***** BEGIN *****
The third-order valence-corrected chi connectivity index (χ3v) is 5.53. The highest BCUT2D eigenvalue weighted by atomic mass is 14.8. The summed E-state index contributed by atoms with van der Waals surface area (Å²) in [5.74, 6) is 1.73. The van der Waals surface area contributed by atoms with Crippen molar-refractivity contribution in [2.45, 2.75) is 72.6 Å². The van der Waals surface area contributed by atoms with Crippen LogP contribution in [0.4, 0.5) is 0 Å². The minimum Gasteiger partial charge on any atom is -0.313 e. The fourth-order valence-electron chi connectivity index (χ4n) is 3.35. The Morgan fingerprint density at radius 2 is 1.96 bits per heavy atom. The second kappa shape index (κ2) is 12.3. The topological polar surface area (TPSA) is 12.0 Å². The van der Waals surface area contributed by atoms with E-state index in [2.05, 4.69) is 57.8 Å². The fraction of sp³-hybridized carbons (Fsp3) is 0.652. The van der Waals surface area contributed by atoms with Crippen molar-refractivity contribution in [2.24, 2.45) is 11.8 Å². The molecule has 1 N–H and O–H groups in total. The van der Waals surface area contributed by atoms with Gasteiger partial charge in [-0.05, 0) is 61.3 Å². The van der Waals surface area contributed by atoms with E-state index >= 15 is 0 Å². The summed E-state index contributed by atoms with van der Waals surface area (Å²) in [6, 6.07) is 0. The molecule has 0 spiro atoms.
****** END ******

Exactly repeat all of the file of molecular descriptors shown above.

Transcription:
The third-order valence-corrected chi connectivity index (χ3v) is 5.53. The highest BCUT2D eigenvalue weighted by atomic mass is 14.8. The summed E-state index contributed by atoms with van der Waals surface area (Å²) in [5.74, 6) is 1.73. The van der Waals surface area contributed by atoms with Crippen molar-refractivity contribution in [2.45, 2.75) is 72.6 Å². The van der Waals surface area contributed by atoms with Crippen LogP contribution in [0.4, 0.5) is 0 Å². The minimum Gasteiger partial charge on any atom is -0.313 e. The fourth-order valence-electron chi connectivity index (χ4n) is 3.35. The Morgan fingerprint density at radius 2 is 1.96 bits per heavy atom. The second kappa shape index (κ2) is 12.3. The topological polar surface area (TPSA) is 12.0 Å². The van der Waals surface area contributed by atoms with E-state index in [2.05, 4.69) is 57.8 Å². The fraction of sp³-hybridized carbons (Fsp3) is 0.652. The van der Waals surface area contributed by atoms with Crippen molar-refractivity contribution in [2.24, 2.45) is 11.8 Å². The molecule has 1 N–H and O–H groups in total. The van der Waals surface area contributed by atoms with Gasteiger partial charge in [-0.05, 0) is 61.3 Å². The van der Waals surface area contributed by atoms with E-state index >= 15 is 0 Å². The summed E-state index contributed by atoms with van der Waals surface area (Å²) in [6, 6.07) is 0. The molecule has 0 spiro atoms.